Days later, Facebook CEO Mark Zuckerberg declared that “Direct brain interfaces [are] going to, eventually, let you communicate only with your mind.” The company says it has 60 engineers working on the problem.
Makoto Fukushima, a fellow at the National Institutes of Health who has used brain interfaces to study the simpler grunts and coos made by monkeys, says the richer range of birdsong is why the new results have “Important implications for application in human speech.”
Current brain interfaces tried in humans mostly track neural signals that reflect a person’s imagined arm movements, which can be coopted to move a robot or direct a cursor to very slowly peck out letters.
So the idea of a helmet or brain implant that can effortlessly pick up what you’re trying to say remains pretty far from being realized.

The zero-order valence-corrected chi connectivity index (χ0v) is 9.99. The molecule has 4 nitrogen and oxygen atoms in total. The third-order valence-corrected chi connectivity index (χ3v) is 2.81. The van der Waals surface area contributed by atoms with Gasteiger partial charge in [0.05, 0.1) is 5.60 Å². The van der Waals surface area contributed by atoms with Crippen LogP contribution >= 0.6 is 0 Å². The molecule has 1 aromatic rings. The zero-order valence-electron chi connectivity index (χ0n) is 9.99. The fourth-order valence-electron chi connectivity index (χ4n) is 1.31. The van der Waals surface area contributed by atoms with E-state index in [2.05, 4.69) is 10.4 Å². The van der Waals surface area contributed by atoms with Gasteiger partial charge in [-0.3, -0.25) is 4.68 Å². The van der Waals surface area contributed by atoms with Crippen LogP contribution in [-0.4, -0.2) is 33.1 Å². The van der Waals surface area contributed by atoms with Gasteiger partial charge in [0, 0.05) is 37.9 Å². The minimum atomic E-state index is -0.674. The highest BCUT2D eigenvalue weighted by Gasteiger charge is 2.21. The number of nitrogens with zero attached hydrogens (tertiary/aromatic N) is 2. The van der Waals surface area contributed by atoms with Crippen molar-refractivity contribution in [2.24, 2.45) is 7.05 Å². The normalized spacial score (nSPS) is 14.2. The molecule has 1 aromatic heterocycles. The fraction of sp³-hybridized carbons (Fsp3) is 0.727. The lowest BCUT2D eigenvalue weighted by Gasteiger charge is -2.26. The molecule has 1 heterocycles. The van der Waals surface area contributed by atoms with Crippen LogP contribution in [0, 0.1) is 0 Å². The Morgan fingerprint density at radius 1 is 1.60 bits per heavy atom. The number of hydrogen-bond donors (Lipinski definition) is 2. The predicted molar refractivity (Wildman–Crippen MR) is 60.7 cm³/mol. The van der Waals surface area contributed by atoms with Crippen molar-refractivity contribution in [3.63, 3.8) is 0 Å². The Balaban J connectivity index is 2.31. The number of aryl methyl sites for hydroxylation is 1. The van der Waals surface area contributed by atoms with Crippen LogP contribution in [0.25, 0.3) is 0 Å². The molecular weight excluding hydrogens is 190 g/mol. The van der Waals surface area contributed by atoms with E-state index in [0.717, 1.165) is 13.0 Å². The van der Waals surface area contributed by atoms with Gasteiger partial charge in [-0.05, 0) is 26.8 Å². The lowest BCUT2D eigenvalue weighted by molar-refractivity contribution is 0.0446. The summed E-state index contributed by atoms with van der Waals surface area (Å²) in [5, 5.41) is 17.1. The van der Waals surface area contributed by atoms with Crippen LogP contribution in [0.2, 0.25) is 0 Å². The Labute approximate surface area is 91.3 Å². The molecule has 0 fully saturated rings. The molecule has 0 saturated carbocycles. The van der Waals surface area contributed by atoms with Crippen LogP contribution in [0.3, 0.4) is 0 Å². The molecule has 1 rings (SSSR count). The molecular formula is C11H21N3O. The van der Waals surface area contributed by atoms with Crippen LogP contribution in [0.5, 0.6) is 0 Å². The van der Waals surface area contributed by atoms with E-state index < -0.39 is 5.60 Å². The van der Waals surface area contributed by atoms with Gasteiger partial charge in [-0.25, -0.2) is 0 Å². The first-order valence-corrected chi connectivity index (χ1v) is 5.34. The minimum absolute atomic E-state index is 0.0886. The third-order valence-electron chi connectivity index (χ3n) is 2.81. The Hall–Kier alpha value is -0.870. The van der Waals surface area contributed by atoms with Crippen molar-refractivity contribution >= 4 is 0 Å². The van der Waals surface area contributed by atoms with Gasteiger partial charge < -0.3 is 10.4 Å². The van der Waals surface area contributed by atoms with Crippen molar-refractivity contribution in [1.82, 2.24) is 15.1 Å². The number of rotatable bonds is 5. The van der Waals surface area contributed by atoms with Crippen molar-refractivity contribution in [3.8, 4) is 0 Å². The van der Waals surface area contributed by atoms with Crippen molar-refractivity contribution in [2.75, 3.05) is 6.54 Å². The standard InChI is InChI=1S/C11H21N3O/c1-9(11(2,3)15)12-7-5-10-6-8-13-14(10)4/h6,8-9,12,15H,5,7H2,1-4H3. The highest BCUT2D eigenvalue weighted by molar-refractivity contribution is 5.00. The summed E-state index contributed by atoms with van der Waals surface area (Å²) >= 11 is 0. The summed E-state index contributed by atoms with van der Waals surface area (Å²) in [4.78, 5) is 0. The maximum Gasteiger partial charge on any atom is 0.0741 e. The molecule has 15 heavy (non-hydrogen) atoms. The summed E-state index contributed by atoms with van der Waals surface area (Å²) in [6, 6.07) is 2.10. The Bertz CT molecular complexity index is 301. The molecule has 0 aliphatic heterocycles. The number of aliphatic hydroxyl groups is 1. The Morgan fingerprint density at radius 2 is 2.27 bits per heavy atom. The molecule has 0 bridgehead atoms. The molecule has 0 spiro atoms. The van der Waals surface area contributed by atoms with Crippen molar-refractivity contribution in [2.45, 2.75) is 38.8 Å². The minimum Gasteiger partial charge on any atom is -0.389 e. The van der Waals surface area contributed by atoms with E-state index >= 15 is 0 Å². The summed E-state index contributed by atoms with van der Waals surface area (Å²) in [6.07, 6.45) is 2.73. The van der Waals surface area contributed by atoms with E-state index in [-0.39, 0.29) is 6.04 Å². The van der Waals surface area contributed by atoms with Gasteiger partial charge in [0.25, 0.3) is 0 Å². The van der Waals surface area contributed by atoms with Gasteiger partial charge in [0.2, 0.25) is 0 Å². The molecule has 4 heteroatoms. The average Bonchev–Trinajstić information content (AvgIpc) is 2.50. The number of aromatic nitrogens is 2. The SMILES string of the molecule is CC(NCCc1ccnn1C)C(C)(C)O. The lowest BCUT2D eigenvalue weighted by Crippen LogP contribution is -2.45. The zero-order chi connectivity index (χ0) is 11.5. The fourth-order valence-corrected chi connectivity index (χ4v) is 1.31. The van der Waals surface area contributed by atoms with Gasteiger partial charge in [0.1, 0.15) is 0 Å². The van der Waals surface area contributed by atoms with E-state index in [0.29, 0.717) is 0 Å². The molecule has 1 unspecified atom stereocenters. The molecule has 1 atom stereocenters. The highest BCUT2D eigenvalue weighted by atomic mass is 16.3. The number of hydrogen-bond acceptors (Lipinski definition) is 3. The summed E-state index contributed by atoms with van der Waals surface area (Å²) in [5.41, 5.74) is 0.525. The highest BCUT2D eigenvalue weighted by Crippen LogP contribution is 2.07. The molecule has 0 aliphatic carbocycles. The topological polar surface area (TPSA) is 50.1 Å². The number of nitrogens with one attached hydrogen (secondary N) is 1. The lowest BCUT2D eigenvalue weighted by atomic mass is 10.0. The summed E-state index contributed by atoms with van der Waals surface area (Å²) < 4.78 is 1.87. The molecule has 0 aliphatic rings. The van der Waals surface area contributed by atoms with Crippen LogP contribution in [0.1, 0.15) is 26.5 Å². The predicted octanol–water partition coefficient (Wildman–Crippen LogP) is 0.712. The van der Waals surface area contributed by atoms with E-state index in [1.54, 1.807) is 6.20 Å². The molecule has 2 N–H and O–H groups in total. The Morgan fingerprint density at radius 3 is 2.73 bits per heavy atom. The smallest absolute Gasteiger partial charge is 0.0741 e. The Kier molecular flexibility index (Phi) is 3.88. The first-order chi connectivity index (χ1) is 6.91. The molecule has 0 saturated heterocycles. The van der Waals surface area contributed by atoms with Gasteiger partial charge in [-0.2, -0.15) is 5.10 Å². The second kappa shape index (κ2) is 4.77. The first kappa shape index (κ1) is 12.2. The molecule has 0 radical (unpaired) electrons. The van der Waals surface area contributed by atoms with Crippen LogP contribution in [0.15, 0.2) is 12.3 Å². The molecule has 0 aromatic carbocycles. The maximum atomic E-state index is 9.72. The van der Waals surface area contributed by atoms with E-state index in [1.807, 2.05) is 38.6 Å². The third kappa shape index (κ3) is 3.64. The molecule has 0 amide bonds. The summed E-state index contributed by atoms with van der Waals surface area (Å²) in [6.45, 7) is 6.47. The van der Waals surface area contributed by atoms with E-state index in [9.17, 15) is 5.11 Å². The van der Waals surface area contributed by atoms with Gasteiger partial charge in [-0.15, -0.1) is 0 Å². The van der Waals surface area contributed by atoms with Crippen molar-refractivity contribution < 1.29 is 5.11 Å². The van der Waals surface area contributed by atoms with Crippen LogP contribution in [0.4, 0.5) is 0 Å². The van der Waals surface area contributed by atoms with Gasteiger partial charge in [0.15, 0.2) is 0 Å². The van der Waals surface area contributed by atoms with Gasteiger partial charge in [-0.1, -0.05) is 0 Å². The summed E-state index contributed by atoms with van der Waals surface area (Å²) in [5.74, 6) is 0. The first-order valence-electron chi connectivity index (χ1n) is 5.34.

The team at UCSD used silicon electrodes in awake birds to measure the electrical chatter of neurons in part of the brain called the sensory-motor nucleus, where “Commands that shape the production of learned song” originate.
The same song, as predicted from neural recordings inside the finch’s brain.
A device able to read the commands your brain sends out to muscles while you are engaged in subvocal utterances is probably a lot more realistic than one that reads “Thoughts.”